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“Sacrifice one submarine to move forward in regenerative medicine”

“Sacrifice one submarine to move forward in regenerative medicine”

Photographer:Fotograaf: Katherine Bassil

Prof. Clemens van Blitterswijk at Tedx Maastricht

“He is not only an idol, he is my hero!”, were Professor Clemens van Blitterswijk’s words leaving the curious audience tempted to learn about the identity of this mystery man. His talk was one of the many that were given during TEDx Maastricht’s 5th anniversary, which took place this year at the MECC forum. This year’s theme ‘The process of inception’ was entertained by various speakers taking the stage, attempting to awe, inspire and motivate the public.

Van Blitterswijk is known for his excellent multidisciplinary work in the field of tissue engineering and regenerative medicine. He is one of the most cited Dutch research scientists in the area of discovering new materials. He combines his professorship at Maastricht University with being an entrepreneur and award winner for his meticulous work.

The professor’s talk revolved around two main points. First, he argued that if you sacrify a single multimillion submarine for the sake of regenerative medicine, collaborations between international scientists can be supported in order to move forward in improving both diagnosis and treatment of numerous devastating diseases. He didn’t only stress on the lack of appropriate funding for the progress of regenerative medicine, but he highlighted his recent achievements, along with other scientists, on gathering funds and increasing collaborations within the Netherlands as a first step. Next stop: the world.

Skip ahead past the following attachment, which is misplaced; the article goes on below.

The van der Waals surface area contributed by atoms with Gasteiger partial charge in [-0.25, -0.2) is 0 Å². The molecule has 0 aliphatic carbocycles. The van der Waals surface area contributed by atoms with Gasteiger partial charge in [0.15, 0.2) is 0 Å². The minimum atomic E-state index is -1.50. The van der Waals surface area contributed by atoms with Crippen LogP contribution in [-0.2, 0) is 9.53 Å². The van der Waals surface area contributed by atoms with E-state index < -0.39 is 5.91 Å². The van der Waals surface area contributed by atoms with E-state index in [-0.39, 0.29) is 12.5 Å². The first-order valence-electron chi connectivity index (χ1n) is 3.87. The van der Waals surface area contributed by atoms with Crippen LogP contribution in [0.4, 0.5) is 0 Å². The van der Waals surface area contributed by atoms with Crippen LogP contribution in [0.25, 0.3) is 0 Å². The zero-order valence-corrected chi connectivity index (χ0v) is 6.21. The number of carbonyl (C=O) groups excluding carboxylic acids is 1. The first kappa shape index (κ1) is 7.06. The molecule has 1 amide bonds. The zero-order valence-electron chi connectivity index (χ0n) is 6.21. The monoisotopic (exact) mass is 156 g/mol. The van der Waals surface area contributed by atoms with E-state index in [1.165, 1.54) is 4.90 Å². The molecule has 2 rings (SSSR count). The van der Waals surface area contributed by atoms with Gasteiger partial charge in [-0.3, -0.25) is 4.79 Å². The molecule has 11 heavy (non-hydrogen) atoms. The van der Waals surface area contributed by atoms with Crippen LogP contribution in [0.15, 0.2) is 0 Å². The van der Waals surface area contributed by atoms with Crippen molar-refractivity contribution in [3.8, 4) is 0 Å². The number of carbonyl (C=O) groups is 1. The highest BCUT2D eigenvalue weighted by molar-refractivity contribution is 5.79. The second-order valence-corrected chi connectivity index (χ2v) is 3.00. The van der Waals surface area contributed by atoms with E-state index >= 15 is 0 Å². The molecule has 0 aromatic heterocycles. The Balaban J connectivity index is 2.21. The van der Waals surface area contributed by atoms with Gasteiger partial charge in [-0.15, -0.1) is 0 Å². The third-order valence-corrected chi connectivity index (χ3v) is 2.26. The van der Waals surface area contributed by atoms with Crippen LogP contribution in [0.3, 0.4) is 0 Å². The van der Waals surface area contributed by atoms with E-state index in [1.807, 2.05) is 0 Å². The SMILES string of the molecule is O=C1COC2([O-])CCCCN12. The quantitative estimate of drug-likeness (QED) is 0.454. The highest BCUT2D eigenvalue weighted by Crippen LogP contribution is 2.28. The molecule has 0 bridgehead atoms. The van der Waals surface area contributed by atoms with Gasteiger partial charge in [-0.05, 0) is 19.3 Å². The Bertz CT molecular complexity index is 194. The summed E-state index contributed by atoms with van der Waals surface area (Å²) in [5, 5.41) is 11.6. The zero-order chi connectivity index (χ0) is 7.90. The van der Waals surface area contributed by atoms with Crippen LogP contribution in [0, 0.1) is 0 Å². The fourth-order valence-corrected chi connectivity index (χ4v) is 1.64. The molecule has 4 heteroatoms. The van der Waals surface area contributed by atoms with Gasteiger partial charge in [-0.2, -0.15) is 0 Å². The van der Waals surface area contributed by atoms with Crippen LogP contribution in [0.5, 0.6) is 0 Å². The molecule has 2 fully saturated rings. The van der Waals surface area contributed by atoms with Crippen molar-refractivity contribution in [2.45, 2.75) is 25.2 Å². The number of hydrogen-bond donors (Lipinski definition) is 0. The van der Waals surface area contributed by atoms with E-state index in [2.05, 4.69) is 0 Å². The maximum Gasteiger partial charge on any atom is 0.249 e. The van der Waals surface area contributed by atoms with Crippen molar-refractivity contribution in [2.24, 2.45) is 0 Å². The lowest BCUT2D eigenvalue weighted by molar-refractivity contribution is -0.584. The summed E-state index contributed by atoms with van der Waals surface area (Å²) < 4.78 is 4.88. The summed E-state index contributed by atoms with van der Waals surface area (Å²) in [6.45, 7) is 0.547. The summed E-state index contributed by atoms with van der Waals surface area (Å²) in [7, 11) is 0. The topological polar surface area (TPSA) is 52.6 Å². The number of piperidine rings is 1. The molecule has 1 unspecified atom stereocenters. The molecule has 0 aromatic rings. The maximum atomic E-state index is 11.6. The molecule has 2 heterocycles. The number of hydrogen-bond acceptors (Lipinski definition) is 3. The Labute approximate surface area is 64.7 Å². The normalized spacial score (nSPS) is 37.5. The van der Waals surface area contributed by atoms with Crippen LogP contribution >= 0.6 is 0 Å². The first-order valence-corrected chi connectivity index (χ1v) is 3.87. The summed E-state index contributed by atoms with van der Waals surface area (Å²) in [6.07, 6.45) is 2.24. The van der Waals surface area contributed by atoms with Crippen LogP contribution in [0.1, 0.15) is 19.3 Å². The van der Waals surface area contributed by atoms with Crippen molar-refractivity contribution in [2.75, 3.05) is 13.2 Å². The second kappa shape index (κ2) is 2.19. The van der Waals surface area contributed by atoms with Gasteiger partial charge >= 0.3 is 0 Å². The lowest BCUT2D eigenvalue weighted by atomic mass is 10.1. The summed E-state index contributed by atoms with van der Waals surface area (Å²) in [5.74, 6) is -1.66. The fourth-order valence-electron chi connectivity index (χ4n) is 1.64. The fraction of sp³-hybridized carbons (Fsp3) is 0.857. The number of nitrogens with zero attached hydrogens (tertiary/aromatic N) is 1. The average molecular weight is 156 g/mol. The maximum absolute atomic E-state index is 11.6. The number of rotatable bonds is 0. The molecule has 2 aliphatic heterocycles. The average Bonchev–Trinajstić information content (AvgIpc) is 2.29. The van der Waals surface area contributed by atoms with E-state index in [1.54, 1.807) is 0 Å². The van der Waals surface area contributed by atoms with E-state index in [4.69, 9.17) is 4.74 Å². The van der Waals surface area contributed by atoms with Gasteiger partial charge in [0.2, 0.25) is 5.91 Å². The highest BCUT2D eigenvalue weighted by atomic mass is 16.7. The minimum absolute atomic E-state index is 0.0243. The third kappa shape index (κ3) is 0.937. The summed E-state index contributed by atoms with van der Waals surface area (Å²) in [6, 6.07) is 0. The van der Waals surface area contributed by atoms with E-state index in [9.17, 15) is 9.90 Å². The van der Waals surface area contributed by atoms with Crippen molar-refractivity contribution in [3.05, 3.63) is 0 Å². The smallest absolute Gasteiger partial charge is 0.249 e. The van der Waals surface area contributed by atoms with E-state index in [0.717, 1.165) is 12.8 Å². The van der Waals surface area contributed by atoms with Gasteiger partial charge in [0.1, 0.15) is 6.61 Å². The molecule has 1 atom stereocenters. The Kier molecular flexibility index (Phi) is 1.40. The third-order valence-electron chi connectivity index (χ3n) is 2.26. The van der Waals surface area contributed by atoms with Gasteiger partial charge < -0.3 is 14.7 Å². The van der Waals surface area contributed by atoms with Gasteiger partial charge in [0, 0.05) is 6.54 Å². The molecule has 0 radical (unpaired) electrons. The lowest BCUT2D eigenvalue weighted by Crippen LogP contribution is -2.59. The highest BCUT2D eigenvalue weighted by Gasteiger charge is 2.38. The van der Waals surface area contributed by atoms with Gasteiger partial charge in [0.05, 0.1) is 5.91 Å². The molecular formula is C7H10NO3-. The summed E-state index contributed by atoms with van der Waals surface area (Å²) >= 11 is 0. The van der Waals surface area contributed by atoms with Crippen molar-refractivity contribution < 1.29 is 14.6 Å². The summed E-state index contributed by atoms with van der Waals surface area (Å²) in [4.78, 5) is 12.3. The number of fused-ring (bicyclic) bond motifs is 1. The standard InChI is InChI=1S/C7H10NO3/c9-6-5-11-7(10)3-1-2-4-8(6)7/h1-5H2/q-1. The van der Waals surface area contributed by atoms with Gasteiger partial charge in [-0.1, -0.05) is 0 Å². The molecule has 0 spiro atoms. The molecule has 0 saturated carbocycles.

Second, Van Blitterswijk described how honoured he was to have assisted to one of Willem Johan Kolff‘s lectures in Leiden, a name that was completely unfamiliar to the whole audience. He described this Dutch/American pioneer as an idol, for his ground-breaking invention of the first dialysis machine. A machine that saved the lives of millions of patients suffering from renal failure. Moreover, a hero for his benevolent and courageous work in helping the injured and the ill during World War II.

This event also included several other talks, including talks that were based on personal experiences like the emotional story of the journalist Frénk van der Linden’s divorced parents, some were innovative like that of the social designer Lisa Hu and her social experiment with children and others about the issues of regulating virtual reality, discussed by law student Eddie King.

Katherine Bassil



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